Prevent Cancer Foundation Blog

Education

Lively and thoughtful discussion of cancer screening guidelines planned for the 2013 Dialogue for Action

Posted by Karen Peterson, Vice President of Programs on February 15th, 2013 | No Comments »
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Health professionals who attend the 2013 Dialogue for Action on Cancer Screening: Hitting the Targets will have a unique opportunity to hear a timely and important panel discussion on “The Future of Cancer Screening Guidelines: Reconciling the Benefits and Harms of Cancer Screening”. The discussion will get underway on Thursday March 21 at 4:35 pm at the Renaissance Harborplace Hotel in Baltimore. Tim Byers, MD, MPH, an expert in cancer prevention research from the University of ...

Anticipated 2013 cancer figures

Posted by Prevent Cancer Foundation Staff on January 24th, 2013 | No Comments »
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The latest cancer figures compiled in the annual statistics report of the American Cancer Society show that more than 1.66 million new cases of cancer will be diagnosed in 2013, while more than 580,000 Americans are expected to die from the disease. Since 1991, the overall death rate for cancer in the U.S. has declined, primarily because of reductions in smoking and improved cancer screening. According to the report, about half of all new cancers ...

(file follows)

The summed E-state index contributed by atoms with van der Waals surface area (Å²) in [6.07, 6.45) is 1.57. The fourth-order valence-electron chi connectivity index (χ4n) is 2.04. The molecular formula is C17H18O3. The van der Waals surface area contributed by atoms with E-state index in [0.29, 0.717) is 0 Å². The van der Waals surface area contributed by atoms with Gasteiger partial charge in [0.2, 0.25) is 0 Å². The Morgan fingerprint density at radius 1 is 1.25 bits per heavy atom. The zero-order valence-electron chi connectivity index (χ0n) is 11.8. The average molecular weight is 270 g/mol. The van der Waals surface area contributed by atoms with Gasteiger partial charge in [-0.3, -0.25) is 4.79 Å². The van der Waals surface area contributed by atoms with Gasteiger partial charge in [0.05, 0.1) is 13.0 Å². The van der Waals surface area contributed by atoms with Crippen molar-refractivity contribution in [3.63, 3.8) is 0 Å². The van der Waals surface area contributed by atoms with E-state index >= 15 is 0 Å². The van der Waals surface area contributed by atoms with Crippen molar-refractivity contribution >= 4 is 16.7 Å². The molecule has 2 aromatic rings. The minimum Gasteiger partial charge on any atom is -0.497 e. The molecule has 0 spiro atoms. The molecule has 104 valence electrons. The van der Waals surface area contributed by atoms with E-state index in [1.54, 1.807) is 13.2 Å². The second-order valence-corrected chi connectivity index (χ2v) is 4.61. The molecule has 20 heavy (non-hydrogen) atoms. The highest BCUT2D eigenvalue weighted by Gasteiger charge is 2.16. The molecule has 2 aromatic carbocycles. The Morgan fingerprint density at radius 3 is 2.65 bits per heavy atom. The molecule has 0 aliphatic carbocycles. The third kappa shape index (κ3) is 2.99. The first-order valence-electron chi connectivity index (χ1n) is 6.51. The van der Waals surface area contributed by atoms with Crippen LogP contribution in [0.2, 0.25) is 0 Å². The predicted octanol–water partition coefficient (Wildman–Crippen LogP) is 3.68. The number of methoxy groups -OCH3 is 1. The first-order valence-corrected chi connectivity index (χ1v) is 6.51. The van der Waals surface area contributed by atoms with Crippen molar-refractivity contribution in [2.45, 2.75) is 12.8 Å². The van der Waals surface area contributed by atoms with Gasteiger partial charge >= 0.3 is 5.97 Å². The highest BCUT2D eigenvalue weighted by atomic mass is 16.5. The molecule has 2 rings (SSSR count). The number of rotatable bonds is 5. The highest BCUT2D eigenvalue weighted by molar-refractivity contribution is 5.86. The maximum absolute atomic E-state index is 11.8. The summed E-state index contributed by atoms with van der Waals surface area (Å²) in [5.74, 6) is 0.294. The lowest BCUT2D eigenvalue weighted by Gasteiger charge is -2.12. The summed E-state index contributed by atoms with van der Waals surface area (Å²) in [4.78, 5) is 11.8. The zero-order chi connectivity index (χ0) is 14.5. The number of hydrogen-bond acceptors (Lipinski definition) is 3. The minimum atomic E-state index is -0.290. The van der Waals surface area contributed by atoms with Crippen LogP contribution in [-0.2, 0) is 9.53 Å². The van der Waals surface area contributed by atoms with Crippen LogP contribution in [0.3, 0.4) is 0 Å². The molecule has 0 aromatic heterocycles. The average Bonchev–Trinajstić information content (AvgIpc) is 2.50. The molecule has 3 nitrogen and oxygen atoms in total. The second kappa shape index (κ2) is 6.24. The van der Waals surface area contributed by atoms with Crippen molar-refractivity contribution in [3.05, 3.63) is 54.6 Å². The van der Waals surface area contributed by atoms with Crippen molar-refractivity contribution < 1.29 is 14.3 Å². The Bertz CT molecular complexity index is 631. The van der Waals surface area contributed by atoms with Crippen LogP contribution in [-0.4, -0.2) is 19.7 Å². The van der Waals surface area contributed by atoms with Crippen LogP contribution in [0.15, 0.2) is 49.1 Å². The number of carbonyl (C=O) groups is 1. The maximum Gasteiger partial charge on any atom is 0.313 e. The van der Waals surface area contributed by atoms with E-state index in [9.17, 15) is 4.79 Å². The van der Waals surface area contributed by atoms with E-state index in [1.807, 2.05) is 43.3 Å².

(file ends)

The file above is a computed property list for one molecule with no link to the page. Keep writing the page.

Tips to maintain a healthy weight [Infographic]

Posted by Will Melor, Communications Associate - Graphic Design on January 22nd, 2013 | 1 Comment »
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Maintaining a healthy weight is an important step we can take to greatly reduce the possibility of developing certain forms of cancer. When trying to lose excess weight, many of us turn to fad diets that promise a quick fix. These dieting schemes often cause short-term weight loss, continuing no more than six months, followed by weight regain. Typically more weight is gained than was lost. The best way to lose excess weight is to ...

The first Thanksgiving meal

Posted by Prevent Cancer Foundation Staff on November 20th, 2012 | No Comments »
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Curious about how the first Thanksgiving feast may have looked like back in 1621? Some of the traditional foods have modified over the years, but many have remained the same. For starters, the Wampanoag Native people and the Pilgrims enjoyed several protein-rich meats, not just turkey, which included duck, geese, venison, cod and pigeon. The Plymouth Rock feasters also had their own versions of stuffing and gravy to accompany their meat. Mashed potatoes and sweet ...